Longer stretches of silence can escort us from sensory-response activities (where our brains can become overwhelmed with sensory input) to the brain’s default mode network. Our brains enter the default mode network as they become disengaged from external stimuli.6 As we turn toward silence and internal cognition, meditation, memory recall, emotional awareness, and daydreaming, our brains can reorganize data and make sense of various things as we step back to reflect in a larger scope and imagine new connections. This type of activity helps us become more self-aware and more empathetic and creative. It actually allows us to recharge before returning to more cognitive sensory-response activities. In addition to helping us relax, reflect, and recharge, silence may also contribute to better brain development.

Silence Makes New Neurons

The generation of new neurons (neurogenesis) in adults is regulated by behavioral activity. Physical activity and exposure to challenging environments can result in the production of new neurons. In a 2013 study, researchers asked whether auditory stimuli could generate neurons as well.7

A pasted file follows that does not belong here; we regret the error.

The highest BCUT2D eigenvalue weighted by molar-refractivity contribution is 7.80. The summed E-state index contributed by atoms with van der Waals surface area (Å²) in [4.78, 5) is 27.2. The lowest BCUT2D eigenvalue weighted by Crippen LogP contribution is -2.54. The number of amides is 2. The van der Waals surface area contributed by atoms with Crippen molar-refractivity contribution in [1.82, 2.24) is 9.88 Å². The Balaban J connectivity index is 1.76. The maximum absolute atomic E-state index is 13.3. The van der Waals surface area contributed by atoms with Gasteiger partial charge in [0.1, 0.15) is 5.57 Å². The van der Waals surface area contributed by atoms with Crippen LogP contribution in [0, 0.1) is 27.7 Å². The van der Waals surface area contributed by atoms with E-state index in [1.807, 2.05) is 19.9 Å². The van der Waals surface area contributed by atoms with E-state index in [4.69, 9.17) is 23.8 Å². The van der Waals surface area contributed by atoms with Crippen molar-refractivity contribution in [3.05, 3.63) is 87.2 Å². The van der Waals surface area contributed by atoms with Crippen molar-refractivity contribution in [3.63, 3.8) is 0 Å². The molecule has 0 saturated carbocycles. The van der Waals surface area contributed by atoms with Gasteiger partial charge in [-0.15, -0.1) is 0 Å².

For three consecutive days, for two hours per day, mice (n = 10 per group) were placed into a sound isolation box. Groups were either exposed to ambient animal house noise, isolation from all sounds (silence), white noise, previously recorded pup calls, or Mozart’s Sonata for Two Pianos in D major, KV 448.

Surprisingly, they found that mice exposed to two hours of silence per day generated significantly greater numbers of precursor cells in the hippocampus (a region of the brain) than did mice exposed to ambient or white noise, or prerecorded pup calls. Mice exposed to Mozart’s Piano Sonata also experienced high levels of newly formed precursor cells. This result was unanticipated, as silence was the control group meant to measure neuron production in the absence of auditory stimuli. Furthermore, continued proliferation of newly generated precursor cells persisted longer in mice exposed to silence than in other groups. And, perhaps most importantly, persistence (survival) and differentiation of new precursor cells to specialized astrocytes and neurons (neural cells) reached significantly higher levels only in mice who experienced silence, and not in mice in the other groups. According to the report, approximately two-thirds of the newly formed cells were neurons, and about 15 percent were astrocytes.